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The Covenantal Quietism of Tobias Crisp1

  • David Parnham (a1)

Extract

As England's public upheavals of the mid-seventeenth century were turning ominous, the antinomian preacher Tobias Crisp set his own stamp upon tempestuous times. Christ Alone Exalted comprises a series of sermons that Crisp delivered, “in or neare London,” in the early 1640s. The collection oozes discontent. Excrescences theological and devotional, Crisp had decided, needed to be removed, for they were imperiling vulnerable souls. Christian truths were now contending with “brethren” too smitten by the “righteousnesse of the Law” to stand in any but an adversarial relationship with “the free grace of God which is by faith.” Crisp offered a reparative blade. He repaired by cutting and thrusting, and in so doing sought to make amends for a host of puritan horrors. And for all the quietism that informed his alternative covenantal vision, Crisp did not operate softly. He had targets in his sights; he would dislodge from its place of security in the hearts and minds of the brethren a world of religious thought and action. The seethingly indignant responses of his critics testify to the bang with which Crisp had arrived. Crisp delivered a combustible mix of acrid polemic and nonconforming theology. He let it be known that an overly legalized soteriology had precipitated a pandemic of religious troubles; a desiccated, formulaic piety was smothering the spiritual life out of the gospel message. In short, Crisp was issuing a vigorous challenge to the legitimacy of a pietistic tradition that was overly elaborated and destructive of souls.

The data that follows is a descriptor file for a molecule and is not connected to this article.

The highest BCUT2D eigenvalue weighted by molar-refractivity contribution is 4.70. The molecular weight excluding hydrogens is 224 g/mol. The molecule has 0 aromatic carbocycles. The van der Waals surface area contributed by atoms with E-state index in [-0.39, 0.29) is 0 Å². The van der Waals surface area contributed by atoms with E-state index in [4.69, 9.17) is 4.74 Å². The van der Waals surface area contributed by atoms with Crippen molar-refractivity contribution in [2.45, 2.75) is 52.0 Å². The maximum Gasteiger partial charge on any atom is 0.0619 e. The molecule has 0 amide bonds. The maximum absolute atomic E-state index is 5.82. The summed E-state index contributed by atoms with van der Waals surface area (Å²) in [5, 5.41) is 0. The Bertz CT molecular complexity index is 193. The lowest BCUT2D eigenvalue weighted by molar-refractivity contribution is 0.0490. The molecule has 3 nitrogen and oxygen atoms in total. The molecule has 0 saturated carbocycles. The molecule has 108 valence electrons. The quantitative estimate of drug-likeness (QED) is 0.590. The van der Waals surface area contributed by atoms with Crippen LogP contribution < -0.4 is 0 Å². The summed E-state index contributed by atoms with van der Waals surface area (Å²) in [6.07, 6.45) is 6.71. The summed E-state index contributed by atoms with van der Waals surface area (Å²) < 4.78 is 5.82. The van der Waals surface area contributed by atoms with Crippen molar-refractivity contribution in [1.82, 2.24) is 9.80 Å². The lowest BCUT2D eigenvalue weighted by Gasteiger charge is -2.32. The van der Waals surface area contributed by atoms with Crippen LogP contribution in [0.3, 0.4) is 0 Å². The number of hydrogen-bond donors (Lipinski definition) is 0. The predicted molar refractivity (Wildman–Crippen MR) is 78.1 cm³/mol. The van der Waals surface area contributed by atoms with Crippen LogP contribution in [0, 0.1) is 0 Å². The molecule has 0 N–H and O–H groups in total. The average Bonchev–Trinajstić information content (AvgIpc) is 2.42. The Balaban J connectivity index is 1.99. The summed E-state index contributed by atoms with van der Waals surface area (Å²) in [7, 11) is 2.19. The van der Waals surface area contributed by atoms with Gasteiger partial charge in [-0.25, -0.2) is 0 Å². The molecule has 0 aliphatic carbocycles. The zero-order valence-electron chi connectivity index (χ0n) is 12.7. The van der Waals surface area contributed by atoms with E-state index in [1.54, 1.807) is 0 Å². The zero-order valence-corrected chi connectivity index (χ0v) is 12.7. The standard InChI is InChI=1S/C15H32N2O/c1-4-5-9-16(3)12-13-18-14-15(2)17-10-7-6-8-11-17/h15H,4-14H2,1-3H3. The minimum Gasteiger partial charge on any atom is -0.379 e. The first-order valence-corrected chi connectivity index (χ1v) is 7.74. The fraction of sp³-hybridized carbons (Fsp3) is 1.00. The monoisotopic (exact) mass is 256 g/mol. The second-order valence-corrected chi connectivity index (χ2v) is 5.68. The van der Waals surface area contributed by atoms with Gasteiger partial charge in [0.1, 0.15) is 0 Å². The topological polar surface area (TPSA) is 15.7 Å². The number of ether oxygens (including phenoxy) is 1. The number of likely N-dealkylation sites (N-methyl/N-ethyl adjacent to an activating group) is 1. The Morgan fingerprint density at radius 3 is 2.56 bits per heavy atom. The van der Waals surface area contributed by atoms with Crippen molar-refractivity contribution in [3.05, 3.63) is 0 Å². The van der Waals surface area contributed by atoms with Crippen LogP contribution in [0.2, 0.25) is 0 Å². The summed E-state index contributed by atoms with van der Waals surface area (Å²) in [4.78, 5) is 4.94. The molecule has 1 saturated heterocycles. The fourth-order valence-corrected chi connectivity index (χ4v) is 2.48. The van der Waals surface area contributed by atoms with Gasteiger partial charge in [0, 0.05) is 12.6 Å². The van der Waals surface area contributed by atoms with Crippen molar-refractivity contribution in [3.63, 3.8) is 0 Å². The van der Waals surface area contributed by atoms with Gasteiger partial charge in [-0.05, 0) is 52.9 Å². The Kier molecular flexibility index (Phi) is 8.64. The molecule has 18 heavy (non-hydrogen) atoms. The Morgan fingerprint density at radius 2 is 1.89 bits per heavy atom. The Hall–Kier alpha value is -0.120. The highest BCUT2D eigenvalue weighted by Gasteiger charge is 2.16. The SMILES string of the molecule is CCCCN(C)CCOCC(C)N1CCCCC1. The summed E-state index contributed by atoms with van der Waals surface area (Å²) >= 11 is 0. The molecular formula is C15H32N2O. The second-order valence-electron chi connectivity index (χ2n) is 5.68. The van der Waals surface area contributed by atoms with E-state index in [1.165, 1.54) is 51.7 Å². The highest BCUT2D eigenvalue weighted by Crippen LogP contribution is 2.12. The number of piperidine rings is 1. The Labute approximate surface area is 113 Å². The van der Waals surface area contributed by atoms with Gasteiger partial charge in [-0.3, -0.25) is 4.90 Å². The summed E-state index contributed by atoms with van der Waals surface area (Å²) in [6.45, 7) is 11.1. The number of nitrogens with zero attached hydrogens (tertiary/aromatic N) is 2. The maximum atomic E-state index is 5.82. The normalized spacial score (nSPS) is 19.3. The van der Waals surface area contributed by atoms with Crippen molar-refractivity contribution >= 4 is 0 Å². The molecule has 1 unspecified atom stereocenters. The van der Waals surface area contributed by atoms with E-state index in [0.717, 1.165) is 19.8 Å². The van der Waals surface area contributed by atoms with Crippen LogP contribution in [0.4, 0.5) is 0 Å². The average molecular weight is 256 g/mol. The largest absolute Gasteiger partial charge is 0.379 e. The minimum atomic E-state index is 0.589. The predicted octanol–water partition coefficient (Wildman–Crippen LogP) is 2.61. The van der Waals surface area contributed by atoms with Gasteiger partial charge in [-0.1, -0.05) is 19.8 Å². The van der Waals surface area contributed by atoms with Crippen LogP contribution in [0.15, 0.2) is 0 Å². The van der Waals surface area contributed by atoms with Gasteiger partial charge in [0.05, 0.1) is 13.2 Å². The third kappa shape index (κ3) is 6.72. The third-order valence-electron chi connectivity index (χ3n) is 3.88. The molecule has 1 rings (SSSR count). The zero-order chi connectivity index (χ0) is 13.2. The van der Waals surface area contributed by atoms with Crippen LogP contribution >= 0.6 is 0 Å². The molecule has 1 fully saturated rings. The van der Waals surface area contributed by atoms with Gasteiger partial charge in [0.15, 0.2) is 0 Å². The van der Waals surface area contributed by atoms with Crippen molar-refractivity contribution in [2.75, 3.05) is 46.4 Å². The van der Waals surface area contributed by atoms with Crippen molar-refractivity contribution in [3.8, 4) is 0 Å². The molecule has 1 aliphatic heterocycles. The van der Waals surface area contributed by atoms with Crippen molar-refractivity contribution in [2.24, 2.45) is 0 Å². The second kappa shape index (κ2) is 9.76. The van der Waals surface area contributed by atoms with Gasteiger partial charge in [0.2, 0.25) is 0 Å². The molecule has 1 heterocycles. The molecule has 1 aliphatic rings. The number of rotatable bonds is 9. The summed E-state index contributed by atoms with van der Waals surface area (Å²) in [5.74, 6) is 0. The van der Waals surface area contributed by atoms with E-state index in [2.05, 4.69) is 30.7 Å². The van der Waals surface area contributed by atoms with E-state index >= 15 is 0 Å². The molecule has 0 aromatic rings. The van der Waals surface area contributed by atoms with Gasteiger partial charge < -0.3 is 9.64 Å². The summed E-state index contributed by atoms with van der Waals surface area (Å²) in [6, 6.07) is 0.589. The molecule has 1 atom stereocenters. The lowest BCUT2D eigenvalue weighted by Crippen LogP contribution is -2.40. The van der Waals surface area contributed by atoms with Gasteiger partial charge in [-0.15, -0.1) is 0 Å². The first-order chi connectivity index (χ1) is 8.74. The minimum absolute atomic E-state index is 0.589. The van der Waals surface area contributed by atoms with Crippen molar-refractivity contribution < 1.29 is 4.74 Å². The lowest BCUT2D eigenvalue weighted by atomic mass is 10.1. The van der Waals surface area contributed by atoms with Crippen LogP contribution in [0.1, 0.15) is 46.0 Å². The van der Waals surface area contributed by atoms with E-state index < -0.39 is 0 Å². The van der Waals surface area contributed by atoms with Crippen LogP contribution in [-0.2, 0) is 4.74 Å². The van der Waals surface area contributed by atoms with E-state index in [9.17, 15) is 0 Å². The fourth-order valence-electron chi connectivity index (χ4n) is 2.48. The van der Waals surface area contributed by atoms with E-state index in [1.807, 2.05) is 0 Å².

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2. Crisp, Tobias, Christ Alone Exalted; in Seventeene Sermons: Preached in or neare London, by the Late Reverend Tobias Crisp Doctor in Divinity, and Faithful Pastor of Brinkworth in Wiltshire (London: n.p., 1643), 455 (Hereafter cited as Christ Alone, with occasional irregular pagination silently corrected).